An Active Lifestyle
When I was in college I thought of myself as an active person. I worked out 2-3 times/week at the campus gym and sometimes did leg lifts in my dorm room. Occasionally, I took the stairs instead of the elevator if I wasn’t too hungover. I thought I was in pretty good shape and was happy with my activity level. I didn’t really consider the fact that besides a few thirty minute sessions at a very low intensity on the elliptical, I was sitting around in class, sleeping in late and consuming an unbalanced amount of pizza and beer.
After a few years of continuing these patterns, I moved to Seattle for grad school. I joined a gym and stuck with my basic workout routine. Then one day, a friend asked me to go on a hike and my whole world changed. I had never before experienced that kind of firey burn in my legs, or pounding in my chest. As we made the steep climb up the Snow Lake trail in the Snoqualmie Mountains, I found myself thinking, “I can’t do this.” I had never experienced that kind of physical fatigue before. I persevered up to the top and as my view expanded to a deep blue alpine lake surrounded by craggly mountains, I experienced a new feeling of satisfaction. I had never seen anything so beautiful before and I immediately forgot about the past few hours of physical suffering. We ran down to the lake, ate the best peanut butter and jelly sandwich I had ever had and jumped into that freezing blue lagoon.
This experience was a life changer because it flipped a switch in my perspective. I realized that there was a difference between “A person who works out, ” and “an active person.” These may sound like the same thing but to me the difference is huge. Before this point, I was sedentary, with the exception of a few hours a week. Because I sometimes worked out, I thought I was active, but I wasn’t considering what I was actually spending the majority of my time doing, which was sitting on my a**. After this moment, I realized the shift that I wanted to make. I wanted to spend the majority of my time being active and the key to doing so was finding activities that I enjoyed; exercise that didn’t seem like exercise.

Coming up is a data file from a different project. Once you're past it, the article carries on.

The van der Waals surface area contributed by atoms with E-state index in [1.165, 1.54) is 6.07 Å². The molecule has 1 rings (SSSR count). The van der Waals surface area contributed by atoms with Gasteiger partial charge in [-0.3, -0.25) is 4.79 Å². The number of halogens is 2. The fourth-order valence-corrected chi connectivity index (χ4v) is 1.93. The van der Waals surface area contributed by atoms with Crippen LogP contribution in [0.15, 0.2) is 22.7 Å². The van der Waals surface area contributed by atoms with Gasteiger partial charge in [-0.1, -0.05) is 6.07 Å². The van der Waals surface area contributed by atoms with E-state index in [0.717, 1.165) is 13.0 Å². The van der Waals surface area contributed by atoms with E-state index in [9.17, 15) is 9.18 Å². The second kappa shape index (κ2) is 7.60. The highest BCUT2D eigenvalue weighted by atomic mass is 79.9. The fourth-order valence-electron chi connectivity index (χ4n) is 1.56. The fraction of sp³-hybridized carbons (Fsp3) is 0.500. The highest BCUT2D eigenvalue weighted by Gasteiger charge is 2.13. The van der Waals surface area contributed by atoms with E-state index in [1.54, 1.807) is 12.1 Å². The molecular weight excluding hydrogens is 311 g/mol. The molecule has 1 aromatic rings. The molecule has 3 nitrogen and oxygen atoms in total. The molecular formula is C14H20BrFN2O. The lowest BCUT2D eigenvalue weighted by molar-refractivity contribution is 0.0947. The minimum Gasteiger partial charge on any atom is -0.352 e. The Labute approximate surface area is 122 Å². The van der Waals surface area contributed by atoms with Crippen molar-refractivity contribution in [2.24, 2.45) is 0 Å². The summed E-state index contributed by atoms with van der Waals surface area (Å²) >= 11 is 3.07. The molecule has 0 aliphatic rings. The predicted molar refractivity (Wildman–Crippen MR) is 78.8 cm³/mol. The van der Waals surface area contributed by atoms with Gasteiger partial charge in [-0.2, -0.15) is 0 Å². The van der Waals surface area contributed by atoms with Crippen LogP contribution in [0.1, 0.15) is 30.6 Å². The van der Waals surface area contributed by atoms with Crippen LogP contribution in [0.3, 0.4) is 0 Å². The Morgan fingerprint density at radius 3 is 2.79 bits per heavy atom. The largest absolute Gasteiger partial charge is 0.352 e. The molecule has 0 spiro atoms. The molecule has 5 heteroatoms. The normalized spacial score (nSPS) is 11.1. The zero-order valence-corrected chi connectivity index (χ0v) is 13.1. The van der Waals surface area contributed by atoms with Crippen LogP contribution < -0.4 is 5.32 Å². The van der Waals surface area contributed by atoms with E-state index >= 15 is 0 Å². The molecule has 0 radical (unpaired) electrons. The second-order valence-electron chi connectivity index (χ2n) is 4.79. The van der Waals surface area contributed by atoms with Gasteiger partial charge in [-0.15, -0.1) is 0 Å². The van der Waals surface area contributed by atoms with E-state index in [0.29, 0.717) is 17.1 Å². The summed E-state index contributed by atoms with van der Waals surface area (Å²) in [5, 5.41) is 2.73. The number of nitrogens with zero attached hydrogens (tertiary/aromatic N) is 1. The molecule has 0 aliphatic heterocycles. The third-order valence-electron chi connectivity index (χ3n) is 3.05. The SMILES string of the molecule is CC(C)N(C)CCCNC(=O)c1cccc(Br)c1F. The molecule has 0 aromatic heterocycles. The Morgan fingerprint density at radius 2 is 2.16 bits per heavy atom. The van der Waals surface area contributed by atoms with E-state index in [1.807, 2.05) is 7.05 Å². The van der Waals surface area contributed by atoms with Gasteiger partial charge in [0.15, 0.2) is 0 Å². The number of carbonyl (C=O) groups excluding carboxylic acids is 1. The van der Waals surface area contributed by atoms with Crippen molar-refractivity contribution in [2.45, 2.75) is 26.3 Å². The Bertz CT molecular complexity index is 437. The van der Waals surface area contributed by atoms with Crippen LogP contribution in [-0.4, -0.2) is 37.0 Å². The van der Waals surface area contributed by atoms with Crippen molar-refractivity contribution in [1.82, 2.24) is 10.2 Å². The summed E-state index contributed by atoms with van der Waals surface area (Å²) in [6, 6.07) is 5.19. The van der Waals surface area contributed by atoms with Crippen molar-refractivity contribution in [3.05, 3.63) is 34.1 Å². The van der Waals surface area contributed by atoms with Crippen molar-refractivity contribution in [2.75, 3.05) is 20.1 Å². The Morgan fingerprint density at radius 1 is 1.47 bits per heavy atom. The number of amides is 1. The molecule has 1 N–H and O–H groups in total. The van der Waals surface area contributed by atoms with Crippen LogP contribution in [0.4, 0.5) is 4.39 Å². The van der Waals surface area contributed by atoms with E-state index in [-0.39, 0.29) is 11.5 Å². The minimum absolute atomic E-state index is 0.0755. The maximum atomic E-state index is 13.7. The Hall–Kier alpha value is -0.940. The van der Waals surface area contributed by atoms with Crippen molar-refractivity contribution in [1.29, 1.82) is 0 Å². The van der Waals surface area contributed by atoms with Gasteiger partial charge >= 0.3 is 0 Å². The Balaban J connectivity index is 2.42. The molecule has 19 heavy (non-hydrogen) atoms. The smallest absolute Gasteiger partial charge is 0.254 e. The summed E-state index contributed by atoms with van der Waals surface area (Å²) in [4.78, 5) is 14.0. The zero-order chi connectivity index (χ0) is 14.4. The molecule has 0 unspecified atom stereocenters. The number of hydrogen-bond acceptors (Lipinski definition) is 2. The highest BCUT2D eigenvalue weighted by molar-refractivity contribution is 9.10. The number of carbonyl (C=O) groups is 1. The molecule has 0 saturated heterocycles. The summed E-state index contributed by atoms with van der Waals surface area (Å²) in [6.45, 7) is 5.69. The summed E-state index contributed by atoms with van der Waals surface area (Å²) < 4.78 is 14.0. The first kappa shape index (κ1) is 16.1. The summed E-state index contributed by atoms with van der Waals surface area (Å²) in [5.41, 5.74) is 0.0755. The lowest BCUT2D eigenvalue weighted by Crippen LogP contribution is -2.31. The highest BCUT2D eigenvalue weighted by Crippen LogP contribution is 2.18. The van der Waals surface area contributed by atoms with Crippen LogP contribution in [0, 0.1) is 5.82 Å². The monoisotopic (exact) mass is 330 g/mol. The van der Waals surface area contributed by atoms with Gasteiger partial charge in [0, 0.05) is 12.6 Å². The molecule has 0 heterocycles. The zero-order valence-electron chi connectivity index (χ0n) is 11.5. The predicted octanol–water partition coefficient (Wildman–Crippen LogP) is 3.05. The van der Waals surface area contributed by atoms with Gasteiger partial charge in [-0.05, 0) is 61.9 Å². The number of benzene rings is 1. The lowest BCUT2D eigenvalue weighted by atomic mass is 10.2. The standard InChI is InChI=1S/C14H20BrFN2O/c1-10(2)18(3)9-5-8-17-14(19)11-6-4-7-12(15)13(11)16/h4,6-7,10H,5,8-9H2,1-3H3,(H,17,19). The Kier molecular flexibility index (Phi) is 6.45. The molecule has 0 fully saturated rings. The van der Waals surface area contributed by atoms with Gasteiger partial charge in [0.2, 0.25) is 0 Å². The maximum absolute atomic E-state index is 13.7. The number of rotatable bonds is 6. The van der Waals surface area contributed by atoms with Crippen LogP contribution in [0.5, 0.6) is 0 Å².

It started with hiking for me. After hiking Snow Lake, I was curious to see the beauty that the Northwest had in store. I am extremely blessed to live in a part of the country where hiking is such a rewarding option for physical activity. For a few years, I moved away to the midwest, which I absolutely loved. I found a similar joy in walking. I lived in a beautiful neighborhood in Kentucky, full of old southern homes and an Olmstead Park. I could walk for hours exploring the neighborhoods. But I felt this tug at my heart as I was really missing the mountains and water of the Pacific Northwest. I moved to Portland for many reasons, but a desire to get back to the outdoor beauty of the Northwest was a major one.
The Snow Lake hike made realize how far from being in shape I actually was. I realized I needed to strengthen my muscles and increase my cardiovascular endurance if I wanted to get in better hiking shape. My indoor workouts shifted to more of a training for my outdoor activities. I started doing more Boot Camp/Resistance training classes, like the ones we offer at Nourish Northwest. Our classes our based on the concept of functional fitness, serving a purpose other than just to burn calories. I soon realized I could climb bigger peaks with less of a struggle. My weekend plans shifted from wanting to stay out late partying to wanting to go to bed early so I could get up and hike.